Archive for Thursday, December 4, 2008

Former standout Johnson healing from knee injury

December 4, 2008

Swede Johnson is sitting at home in Basehor.

Ideally, he would be in El Dorado, preparing for the upcoming National Junior College Football Championship game with his teammates.

Yet, as Johnson knows, life throws curves and injuries happen.

As he sits and talks on the phone, a rehab machine is hooked up to his leg. The machine moves his leg slowly. Johnson is beginning the process of returning the playing field at Butler Community College.

The injury

Johnson can tell you exactly how the injury occurred.

Butler was in the midst of a bye week, coming off a win over Hutchinson Community College. In the skills portion of practice, Johnson, a guard, was competing in one-on-one drills.

One repetition changed his season.

“It (the leg) just got caught,” he said. “I tried to bring it back and it gave out. I tore my ACL and my meniscus. The season was fun while it was going, but it ends in less than 30 seconds. You can hear that pop. I knew that noise. I was hoping for the best, but in the back of my head I knew it was torn. I hoped it was not ACL.”

Later, he learned it was what he feared — the anterior cruciate ligament.

The next month wasn’t easy. Johnson had contracted an infection on his left leg before the injury. He had to wait until the infection was healed before he could schedule the surgery.

A week later, the surgery took place in Wichita, which wasn’t all that invasive.

“I didn’t have to get any staples or needles on my knee,” he said.

Following the surgery, his parents drove him home to Basehor to heal up and begin rehab. If all goes well, doctors have said he can play football again in six months.

He will miss spring practice, but will be able to return next summer.

“I plan on finishing out there,” he said. “Hopefully I can get the knee to rebound.”

Johnson plans to return to school after Thanksgiving break in time for finals. He also will make the trek to Snow, Utah, and watch Butler play in the national championship game on Dec. 5.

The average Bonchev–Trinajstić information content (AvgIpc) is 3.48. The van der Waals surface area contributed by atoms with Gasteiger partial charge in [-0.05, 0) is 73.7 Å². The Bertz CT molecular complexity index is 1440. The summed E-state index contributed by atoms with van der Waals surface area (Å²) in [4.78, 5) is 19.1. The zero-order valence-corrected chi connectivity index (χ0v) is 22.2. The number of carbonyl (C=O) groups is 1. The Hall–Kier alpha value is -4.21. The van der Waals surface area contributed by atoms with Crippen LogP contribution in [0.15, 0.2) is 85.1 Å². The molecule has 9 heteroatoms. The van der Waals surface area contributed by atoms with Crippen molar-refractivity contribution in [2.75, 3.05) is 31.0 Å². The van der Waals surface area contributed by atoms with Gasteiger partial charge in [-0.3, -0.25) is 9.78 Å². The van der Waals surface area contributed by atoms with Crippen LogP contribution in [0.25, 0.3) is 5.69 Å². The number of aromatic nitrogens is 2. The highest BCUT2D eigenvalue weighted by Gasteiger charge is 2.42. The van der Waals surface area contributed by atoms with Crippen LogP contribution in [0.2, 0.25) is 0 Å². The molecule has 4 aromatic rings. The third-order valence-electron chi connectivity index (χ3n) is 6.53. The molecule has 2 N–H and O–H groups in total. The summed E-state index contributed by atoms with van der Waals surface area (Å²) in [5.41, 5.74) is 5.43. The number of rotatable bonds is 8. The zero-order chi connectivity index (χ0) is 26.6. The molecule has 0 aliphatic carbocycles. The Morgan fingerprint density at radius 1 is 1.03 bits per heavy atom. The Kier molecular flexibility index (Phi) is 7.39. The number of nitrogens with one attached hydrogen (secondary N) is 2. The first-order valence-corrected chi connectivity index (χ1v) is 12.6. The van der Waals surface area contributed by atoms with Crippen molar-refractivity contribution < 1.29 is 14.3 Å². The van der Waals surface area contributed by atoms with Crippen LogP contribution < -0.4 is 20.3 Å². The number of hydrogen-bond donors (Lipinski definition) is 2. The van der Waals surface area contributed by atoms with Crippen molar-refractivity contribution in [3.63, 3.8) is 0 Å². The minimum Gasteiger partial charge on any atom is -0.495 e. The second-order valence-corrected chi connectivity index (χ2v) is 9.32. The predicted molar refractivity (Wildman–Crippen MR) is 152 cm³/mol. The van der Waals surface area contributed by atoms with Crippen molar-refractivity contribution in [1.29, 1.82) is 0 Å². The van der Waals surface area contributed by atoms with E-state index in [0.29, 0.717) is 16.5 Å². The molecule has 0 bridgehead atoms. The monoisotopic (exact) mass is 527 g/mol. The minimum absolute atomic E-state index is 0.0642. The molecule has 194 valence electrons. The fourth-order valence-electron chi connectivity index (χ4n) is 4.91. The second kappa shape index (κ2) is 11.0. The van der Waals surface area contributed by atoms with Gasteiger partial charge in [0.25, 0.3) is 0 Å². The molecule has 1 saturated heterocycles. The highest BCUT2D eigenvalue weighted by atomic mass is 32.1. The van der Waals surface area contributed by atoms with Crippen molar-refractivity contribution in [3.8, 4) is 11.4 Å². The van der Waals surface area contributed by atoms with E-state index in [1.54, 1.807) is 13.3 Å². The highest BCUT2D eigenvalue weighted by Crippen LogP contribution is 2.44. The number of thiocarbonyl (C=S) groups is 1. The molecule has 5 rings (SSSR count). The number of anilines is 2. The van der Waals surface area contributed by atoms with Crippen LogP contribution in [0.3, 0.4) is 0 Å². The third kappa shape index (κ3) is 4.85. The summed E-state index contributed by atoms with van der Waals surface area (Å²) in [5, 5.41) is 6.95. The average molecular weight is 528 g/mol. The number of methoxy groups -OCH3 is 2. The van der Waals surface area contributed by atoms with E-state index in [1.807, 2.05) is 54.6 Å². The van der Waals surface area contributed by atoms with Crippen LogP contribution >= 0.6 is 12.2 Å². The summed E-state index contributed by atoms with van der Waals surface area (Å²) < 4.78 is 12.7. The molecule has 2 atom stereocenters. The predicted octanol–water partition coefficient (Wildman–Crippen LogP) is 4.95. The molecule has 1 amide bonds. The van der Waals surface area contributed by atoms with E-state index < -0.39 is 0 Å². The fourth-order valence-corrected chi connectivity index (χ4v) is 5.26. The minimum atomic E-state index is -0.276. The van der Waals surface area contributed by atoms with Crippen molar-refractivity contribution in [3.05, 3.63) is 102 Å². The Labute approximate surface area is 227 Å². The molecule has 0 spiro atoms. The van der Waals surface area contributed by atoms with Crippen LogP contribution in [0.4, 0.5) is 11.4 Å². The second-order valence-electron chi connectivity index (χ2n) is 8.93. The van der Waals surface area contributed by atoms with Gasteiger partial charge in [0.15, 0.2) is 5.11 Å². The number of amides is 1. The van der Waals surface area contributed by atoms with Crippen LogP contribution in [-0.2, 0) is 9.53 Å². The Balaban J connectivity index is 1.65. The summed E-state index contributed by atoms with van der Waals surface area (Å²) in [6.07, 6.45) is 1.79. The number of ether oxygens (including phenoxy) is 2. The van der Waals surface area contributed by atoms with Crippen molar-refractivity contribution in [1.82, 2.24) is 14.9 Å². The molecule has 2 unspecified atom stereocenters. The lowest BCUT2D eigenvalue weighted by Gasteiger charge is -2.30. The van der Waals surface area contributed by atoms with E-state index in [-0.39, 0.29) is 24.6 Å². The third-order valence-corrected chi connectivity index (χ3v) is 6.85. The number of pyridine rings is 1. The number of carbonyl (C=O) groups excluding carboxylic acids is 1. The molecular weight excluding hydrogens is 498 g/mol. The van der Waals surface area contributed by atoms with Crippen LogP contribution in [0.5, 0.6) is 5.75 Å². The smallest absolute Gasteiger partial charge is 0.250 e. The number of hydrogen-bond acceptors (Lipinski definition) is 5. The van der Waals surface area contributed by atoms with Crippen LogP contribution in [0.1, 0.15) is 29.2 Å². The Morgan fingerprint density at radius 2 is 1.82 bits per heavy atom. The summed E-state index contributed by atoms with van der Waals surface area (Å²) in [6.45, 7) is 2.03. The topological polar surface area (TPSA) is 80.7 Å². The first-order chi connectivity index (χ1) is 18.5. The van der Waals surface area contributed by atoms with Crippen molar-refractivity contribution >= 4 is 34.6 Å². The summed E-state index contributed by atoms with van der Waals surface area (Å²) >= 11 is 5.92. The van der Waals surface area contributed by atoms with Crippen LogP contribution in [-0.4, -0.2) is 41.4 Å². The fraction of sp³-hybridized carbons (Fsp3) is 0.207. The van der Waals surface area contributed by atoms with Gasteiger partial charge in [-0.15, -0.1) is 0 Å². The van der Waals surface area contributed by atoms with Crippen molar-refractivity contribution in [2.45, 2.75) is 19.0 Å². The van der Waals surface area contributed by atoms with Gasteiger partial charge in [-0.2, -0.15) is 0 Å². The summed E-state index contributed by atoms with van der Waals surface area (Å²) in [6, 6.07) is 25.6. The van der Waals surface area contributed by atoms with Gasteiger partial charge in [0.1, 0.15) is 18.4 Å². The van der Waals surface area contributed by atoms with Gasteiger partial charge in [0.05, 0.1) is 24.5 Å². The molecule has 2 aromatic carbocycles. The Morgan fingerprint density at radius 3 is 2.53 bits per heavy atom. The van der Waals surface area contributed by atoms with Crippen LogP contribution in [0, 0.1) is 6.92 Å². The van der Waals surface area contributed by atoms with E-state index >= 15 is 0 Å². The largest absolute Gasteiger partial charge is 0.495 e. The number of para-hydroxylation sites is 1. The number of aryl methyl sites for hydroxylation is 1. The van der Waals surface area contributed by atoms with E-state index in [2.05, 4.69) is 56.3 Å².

While injured, he has enjoyed being a part of the winning program.

“It was fun to watch the guys play, us getting to the national championship in three weeks, it just sucks I wasn’t able to play in the games,” Johnson said.

The college football experience

Johnson described the transition from high school football to college football as being similar to going from junior varsity to varsity football in high school.

“It kind of shocks you at first; you just kind of get used to it,” he said.

At first the game seemed much faster, but then he caught up to the speed of the game.

There is also more preparation off the field.

“You have to know the position a lot better,” he said. “You have to learn the plays a lot faster. You learn the plays in a week. You have to memorize what the defenses are. How much you have to know is so much different. It is like a job, but it is a fun job till you get hurt.”

Before the injury, Johnson was in a rotation at right guard. He played every other series while rotating with teammate Matt Bruener at the position.

“We rotated throughout the year,” he said. “When I got hurt, that messed things up.”

Johnson is focusing on rehab. He wants to play next year for Butler.

As for life after next year, he isn’t sure what his plans are.

“It is kind of open right now,” he said. “I just want to win next year. I am playing it by ear. I can’t really think ahead. Some of the sophomores are getting asked to come take visits (at four-year colleges). It would be nice to play on, but I am tired of getting hurt. I only have one good tendon left in my knee. I have to take that into consideration when the time comes.”

Aside from football, he also wants to study criminal justice. He has worked with the volunteer fire department and gone on some ride-alongs with the local police department, which have peaked his interest.

“I am deciding what I want to do in life,” he said. “I am leaning towards criminal justice or an administration degree. I plan on going to a four-year school — even if I don’t play football — to get my bachelor’s.”

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